DIFFERENT PARTS OF A 200-YEAR-OLD ROUNDEL
Understanding the anatomy of a log is a fundamental aspect of forestry and woodworking. A log, in this context, represents a raw section of a tree trunk, harvested for various purposes, from building construction to crafting furniture or floors.
Delving into the intricacies of a log’s structure, including its growth rings, bark, and core, provides a deeper appreciation for the natural materials that have been used for generations to build, create, and manufacture wood products for our homes and commercial spaces.
Below we define different parts of the log seen on this 200-year old cross section.
1. INNER BARK/PHLOEM
Transports food from the leaves to various parts of the plant for growth and energy before becoming part of the outer bark.
2. THE RINGS
Rings tend to be further apart in softwoods (e.g Cedar) than hardwoods (e.g Oak) as softwoods grow more quickly.
Retired aged core of the tree, which develops from 14 years onwards. Usually darker and harder than sapwood, it gives the tree its strength.
The elementary seed growth of the infant tree and the oldest part. Known as juvenile wood, it later becomes thin and hollow.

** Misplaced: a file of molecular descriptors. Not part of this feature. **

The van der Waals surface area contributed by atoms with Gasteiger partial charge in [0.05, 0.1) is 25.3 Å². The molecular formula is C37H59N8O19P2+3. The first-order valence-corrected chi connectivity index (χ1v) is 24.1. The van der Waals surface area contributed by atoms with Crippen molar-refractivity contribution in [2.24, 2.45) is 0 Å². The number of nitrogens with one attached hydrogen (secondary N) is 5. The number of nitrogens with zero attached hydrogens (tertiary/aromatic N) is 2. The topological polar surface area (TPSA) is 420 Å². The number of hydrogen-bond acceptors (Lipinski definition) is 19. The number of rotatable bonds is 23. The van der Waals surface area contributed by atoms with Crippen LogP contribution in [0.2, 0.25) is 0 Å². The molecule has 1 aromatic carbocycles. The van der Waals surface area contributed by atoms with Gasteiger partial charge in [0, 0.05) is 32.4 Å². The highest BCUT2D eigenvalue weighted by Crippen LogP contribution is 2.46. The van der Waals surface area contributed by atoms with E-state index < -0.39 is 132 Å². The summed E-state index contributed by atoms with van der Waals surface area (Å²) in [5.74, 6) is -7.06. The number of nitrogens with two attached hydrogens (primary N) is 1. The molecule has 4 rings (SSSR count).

5. OUTER BARK
The trees protection from the outside world. It is continually renewed to guard against insects, balance the tree’s moisture and manage temperature.
The outer zone of the tree through which sap and water travel. Known as the new wood, it is spongier in texture than heartwood due to the moisture content.
7. MEDULLARY RAYS
The hair-like lines that radiate out from the pith, the medullary rays are thin vessels that carry nourishment from the descending sap to the interior of the tree.
8. THE GRAIN
The direction of wood cells is created into a variety of patterns caused by the tree’s growth through the seasons.